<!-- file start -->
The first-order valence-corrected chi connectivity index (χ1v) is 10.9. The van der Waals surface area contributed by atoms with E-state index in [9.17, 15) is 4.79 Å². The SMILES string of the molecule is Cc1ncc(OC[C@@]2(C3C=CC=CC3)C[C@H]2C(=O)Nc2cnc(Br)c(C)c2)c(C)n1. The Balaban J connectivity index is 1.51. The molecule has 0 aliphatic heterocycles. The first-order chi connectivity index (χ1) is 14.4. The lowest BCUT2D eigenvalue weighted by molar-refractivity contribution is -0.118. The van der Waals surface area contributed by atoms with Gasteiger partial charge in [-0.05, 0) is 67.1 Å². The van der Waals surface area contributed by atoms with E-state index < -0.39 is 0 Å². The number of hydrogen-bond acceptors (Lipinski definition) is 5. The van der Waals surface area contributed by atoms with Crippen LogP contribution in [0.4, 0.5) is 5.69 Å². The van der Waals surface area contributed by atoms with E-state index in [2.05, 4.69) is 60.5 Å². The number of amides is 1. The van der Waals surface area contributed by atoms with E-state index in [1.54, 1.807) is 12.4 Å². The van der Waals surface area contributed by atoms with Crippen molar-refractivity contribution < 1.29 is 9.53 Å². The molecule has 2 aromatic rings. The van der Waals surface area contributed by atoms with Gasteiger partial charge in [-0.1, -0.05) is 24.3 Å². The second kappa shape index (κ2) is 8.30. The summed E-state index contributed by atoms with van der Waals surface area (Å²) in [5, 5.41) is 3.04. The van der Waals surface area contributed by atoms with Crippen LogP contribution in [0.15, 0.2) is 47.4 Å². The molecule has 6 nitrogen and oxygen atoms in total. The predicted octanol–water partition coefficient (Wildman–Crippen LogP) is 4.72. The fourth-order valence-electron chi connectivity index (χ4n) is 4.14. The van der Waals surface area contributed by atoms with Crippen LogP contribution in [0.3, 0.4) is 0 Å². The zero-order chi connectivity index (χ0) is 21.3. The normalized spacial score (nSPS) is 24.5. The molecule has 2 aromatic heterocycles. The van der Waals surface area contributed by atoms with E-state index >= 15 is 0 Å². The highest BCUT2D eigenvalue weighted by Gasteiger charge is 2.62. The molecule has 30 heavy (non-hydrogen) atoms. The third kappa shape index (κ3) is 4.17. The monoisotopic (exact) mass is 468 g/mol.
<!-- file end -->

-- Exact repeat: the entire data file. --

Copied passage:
The first-order valence-corrected chi connectivity index (χ1v) is 10.9. The van der Waals surface area contributed by atoms with E-state index in [9.17, 15) is 4.79 Å². The SMILES string of the molecule is Cc1ncc(OC[C@@]2(C3C=CC=CC3)C[C@H]2C(=O)Nc2cnc(Br)c(C)c2)c(C)n1. The Balaban J connectivity index is 1.51. The molecule has 0 aliphatic heterocycles. The first-order chi connectivity index (χ1) is 14.4. The lowest BCUT2D eigenvalue weighted by molar-refractivity contribution is -0.118. The van der Waals surface area contributed by atoms with Gasteiger partial charge in [-0.05, 0) is 67.1 Å². The van der Waals surface area contributed by atoms with E-state index < -0.39 is 0 Å². The number of hydrogen-bond acceptors (Lipinski definition) is 5. The van der Waals surface area contributed by atoms with Crippen LogP contribution in [0.4, 0.5) is 5.69 Å². The van der Waals surface area contributed by atoms with E-state index in [2.05, 4.69) is 60.5 Å². The number of amides is 1. The van der Waals surface area contributed by atoms with E-state index in [1.54, 1.807) is 12.4 Å². The van der Waals surface area contributed by atoms with Crippen molar-refractivity contribution < 1.29 is 9.53 Å². The molecule has 2 aromatic rings. The van der Waals surface area contributed by atoms with Gasteiger partial charge in [-0.1, -0.05) is 24.3 Å². The second kappa shape index (κ2) is 8.30. The summed E-state index contributed by atoms with van der Waals surface area (Å²) in [5, 5.41) is 3.04. The van der Waals surface area contributed by atoms with Crippen LogP contribution in [0.15, 0.2) is 47.4 Å². The molecule has 6 nitrogen and oxygen atoms in total. The predicted octanol–water partition coefficient (Wildman–Crippen LogP) is 4.72. The fourth-order valence-electron chi connectivity index (χ4n) is 4.14. The van der Waals surface area contributed by atoms with Crippen LogP contribution in [0.3, 0.4) is 0 Å². The zero-order chi connectivity index (χ0) is 21.3. The normalized spacial score (nSPS) is 24.5. The molecule has 2 aromatic heterocycles. The van der Waals surface area contributed by atoms with E-state index >= 15 is 0 Å². The highest BCUT2D eigenvalue weighted by Gasteiger charge is 2.62. The molecule has 30 heavy (non-hydrogen) atoms. The third kappa shape index (κ3) is 4.17. The monoisotopic (exact) mass is 468 g/mol.